TV Review: Snowpiercer S1E8 These Are His Revolutions
The opening of the episode is a fascinating one delivering a juxtaposition of the order the crew leadership believes in and the revolution that they face. It also emphasizes how easily everything can go off the rails, literally and figuratively. But what we really get is, the revelation that there is no god. Wilford doesn’t exist on the train and he’s a construct used to keep the train in line.
These are his revolution. 1,001 cars long.
It’s an interesting layered statement towards the beginning of the episode. Wilford has of course set the train in motion but also his decisions have lead to the current state of the train and the revolution from its passengers.
What’s interesting is how the episode pulls together decisions set up from earlier in the season. Melanie’s undoing is due to LJ whom she commuted. If she had not appeased the first class, Melanie’s undoing might not have been quite the same. It’s an interesting flow of seeing how leadership decisions can spiral and roll into something more.
The spiraling of things applies to the revolution spreading. Seeing it move from one car to the next is impressive. The coordination and communication are impressive. That goes beyond the tailies and their allies. It also applies to Melanie and those in the engine.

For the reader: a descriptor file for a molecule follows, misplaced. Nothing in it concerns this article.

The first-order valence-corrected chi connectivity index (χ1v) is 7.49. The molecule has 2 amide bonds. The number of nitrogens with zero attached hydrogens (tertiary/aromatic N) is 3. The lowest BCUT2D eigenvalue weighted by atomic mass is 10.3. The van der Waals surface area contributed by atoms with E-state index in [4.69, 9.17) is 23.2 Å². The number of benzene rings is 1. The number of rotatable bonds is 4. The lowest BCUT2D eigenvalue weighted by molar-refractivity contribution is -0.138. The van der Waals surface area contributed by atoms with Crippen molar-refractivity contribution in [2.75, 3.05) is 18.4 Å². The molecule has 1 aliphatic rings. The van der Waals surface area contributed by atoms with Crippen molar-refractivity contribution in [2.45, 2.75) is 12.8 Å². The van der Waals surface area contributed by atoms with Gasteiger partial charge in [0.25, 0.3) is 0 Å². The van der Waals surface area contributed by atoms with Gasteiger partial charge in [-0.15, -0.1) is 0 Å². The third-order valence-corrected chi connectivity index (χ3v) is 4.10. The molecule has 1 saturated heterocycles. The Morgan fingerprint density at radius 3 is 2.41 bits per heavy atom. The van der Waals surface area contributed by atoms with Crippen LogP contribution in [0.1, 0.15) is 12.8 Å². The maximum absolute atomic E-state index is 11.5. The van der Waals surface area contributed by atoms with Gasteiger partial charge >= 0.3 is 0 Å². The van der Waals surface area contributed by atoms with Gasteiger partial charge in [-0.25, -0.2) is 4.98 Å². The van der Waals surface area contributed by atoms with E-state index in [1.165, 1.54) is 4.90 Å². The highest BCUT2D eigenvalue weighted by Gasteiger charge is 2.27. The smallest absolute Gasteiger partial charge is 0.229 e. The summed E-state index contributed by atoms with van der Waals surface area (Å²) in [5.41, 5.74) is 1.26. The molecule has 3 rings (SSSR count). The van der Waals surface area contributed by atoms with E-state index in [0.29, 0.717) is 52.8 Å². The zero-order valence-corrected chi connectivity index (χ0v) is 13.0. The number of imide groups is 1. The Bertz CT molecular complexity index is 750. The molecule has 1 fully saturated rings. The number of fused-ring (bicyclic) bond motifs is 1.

The episode lays things out there in an impressive way. We get the truth about Wilford. The reaction too is interesting and varied. We get the equivalent of having your reality completely shifted and the harsh truth revealed. That believing in a higher power has been a wasted exercise. Where it’s really interesting is how individuals react to the news, whether it’s to gain power or their personal impact finding out that things like an accolade from Wilford wasn’t real. But even with that, what Melanie reveals about the train and Wilford is unexpected and details that add so much. It also rocks Ruth an interesting way.
That religious theme extends to Layton. His return to the tail of the train has a Jesus iconography in its framing. His hair and robes blackened out initially. His welcoming back has a savior aspect to it.
The use of a red flag is an interesting one. The color is one that has been adopted over the years by revolutionaries and socialists and the tailies chanting “one train” has a sense of that want unity. There’s also the use of the color by Santa Ana where it meant “no surrender. no clemency.” Both of those historical uses feel appropriate for the goal of those rising up.
This is the episode where everything comes together and the action we’ve been expecting since the series begins starts to happen. It’s taken up to this point to get the pieces in place and set up the revolution. Now we get to see that revolution actually begin in all its bloody glory. As presented, it’s a logical leap and the series as a whole is better than the individual parts. It’s good to see sticking with the show has really begun to pay off.
Overall Rating: 8.35